Cops say farewell to Sheriff Anderson

Madera County Sheriff John Anderson was surprised Dec. 10 by Citizen on Patrol volunteers – one of many programs he created as sheriff, and one of numerous programs he will be best remembered for when he retires in early January.

Forty volunteers - the majority of whom spent their professional careers working in either the private or public sector, which included, law enforcement (both county and federal), fire, medicine, and technology - hosted the farewell lunch at El Cid Mexican Cuisine in Oakhurst, in honor of Anderson.

Some of our volunteers continue to work full time, while still finding time to serve as Madera County’s second set of eyes and ears, patrolling roads in the mountains and on the valley floor.

Citizens On Patrol (COPs) was the first program Anderson established when he first took Office.

The COP concept started in 1999 with an unmarked car and a couple of volunteers. Al Jackson was the original COP volunteer who patrolled the Madera Ranchos in his own private vehicle.

More than a decade later, that one unit grew into an entire fleet of fully marked COP Volunteer patrol cars.

The dedicated members of COPs not only donate their time but their own money to finance training and purchase their uniforms. Every member serves the organization for a certain amount of time each month, patrolling their designated beats in a COP-marked patrol unit. COPs can be seen routinely patrolling Eastern Madera County including Oakhurst, North Fork, Coarsegold, and Bass Lake.

In addition to patrolling neighborhoods throughout the county, COPs also conduct house checks for citizens while they are on vacation. They also handle welfare checks for the newly created Elder Orphans program.

COPs are routinely called upon to assist in search and rescue missions and man traffic control during criminal investigations and during emergencies. Their much-needed presence proved invaluable this past summer during the devastating fires that ravished parts of Eastern Madera County. They are trained as first emergency responders, and some are FEMA certified.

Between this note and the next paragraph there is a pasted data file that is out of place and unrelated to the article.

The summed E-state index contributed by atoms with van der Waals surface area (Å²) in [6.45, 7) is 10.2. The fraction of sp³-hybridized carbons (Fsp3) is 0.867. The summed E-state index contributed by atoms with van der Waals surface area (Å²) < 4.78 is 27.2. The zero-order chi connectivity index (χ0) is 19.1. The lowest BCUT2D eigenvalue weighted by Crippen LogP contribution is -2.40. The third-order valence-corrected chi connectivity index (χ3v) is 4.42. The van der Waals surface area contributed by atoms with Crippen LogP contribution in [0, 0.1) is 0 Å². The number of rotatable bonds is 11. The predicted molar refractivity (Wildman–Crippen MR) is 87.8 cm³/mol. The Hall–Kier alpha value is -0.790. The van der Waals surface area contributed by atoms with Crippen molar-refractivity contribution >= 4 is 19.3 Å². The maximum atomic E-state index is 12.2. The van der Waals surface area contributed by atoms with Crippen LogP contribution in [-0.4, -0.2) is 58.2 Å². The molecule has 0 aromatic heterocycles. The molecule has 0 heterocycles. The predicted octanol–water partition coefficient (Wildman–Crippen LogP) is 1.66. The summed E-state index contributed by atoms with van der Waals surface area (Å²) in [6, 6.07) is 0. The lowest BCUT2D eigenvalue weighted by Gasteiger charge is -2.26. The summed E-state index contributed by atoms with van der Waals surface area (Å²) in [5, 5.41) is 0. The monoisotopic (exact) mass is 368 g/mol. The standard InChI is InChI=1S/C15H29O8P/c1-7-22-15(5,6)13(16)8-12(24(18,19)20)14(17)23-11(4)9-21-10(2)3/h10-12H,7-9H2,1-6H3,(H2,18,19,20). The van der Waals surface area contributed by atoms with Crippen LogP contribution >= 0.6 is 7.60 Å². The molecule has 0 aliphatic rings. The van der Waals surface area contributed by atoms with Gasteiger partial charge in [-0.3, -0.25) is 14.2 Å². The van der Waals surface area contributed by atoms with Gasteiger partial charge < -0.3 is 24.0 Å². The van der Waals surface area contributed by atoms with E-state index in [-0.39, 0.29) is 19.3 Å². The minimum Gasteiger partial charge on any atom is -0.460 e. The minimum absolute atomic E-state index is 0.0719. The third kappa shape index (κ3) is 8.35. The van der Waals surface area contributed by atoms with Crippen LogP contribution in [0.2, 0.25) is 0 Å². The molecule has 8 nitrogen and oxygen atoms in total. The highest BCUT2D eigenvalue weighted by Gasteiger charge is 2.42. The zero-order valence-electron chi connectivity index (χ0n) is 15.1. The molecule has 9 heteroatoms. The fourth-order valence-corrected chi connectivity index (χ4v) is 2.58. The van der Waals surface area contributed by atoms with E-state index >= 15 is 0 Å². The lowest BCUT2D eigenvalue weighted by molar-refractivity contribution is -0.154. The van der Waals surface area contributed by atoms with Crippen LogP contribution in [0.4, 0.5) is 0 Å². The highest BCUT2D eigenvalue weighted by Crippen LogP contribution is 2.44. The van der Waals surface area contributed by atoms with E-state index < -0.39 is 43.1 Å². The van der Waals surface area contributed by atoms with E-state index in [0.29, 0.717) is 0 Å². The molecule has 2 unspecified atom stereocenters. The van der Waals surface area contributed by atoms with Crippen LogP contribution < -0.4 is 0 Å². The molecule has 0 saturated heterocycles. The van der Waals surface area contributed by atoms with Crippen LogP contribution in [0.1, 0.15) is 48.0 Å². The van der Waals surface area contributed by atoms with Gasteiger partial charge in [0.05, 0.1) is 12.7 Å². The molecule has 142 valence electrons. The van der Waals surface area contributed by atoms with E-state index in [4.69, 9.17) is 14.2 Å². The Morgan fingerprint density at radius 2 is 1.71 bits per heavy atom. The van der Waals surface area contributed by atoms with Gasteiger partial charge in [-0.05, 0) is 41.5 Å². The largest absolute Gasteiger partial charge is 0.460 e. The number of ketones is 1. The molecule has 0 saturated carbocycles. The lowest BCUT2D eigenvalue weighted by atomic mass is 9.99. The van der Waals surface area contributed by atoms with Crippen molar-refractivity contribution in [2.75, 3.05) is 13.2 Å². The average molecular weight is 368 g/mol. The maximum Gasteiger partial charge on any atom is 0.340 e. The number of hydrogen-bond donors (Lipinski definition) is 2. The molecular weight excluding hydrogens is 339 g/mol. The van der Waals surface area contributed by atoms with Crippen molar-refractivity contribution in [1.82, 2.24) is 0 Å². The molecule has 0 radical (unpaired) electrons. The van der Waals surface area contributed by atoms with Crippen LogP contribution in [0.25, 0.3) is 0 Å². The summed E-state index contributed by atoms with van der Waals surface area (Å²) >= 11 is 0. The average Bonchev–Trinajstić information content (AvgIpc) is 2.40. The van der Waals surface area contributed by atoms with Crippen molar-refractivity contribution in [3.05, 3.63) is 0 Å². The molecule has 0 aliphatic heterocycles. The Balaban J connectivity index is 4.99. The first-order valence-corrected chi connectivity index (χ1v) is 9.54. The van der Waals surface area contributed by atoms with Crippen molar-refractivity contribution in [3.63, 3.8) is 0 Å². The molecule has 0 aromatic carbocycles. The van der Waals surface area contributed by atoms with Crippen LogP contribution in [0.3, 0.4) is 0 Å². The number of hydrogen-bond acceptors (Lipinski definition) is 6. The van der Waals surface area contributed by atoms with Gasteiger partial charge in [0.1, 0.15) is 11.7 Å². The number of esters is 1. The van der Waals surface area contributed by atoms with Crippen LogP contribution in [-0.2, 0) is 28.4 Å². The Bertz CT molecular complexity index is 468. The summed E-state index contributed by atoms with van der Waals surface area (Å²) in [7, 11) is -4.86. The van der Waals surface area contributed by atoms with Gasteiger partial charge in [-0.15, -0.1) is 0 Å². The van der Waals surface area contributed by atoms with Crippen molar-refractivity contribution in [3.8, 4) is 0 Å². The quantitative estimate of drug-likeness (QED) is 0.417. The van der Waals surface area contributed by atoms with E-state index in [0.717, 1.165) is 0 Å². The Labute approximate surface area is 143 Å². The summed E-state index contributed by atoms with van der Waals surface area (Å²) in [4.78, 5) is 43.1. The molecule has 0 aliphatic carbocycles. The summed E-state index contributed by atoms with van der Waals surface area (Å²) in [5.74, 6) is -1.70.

Having garnered a number of state awards since its inception, Anderson says the Madera County COPs program is regarded as one of the most successful volunteer organizations in the nation.

“While our deputies must patrol nearly 3,000 square miles of Madera County, our COPs focus on their specific neighborhoods and streets,” Anderson said. “They are truly our department’s second set of eyes and ears ... and they are always on time … if not early. When you need them by 8 a.m., they show up ready for duty at 7 a.m.. You’ve heard that old saying, If you can’t be on time, be early. That pretty much sums up this volunteer program. Our department depends on them, and we know we can count on them,” said Anderson.

The volunteers wanted to show their gratitude, by recognizing the man they have called their leader for 15 years.

“He created a program that he continued to nurture, treating every volunteer the same way he treats his entire full time staff, like family,” said one of the volunteers. “Sheriff, you are the one leader who has always been there for us.”

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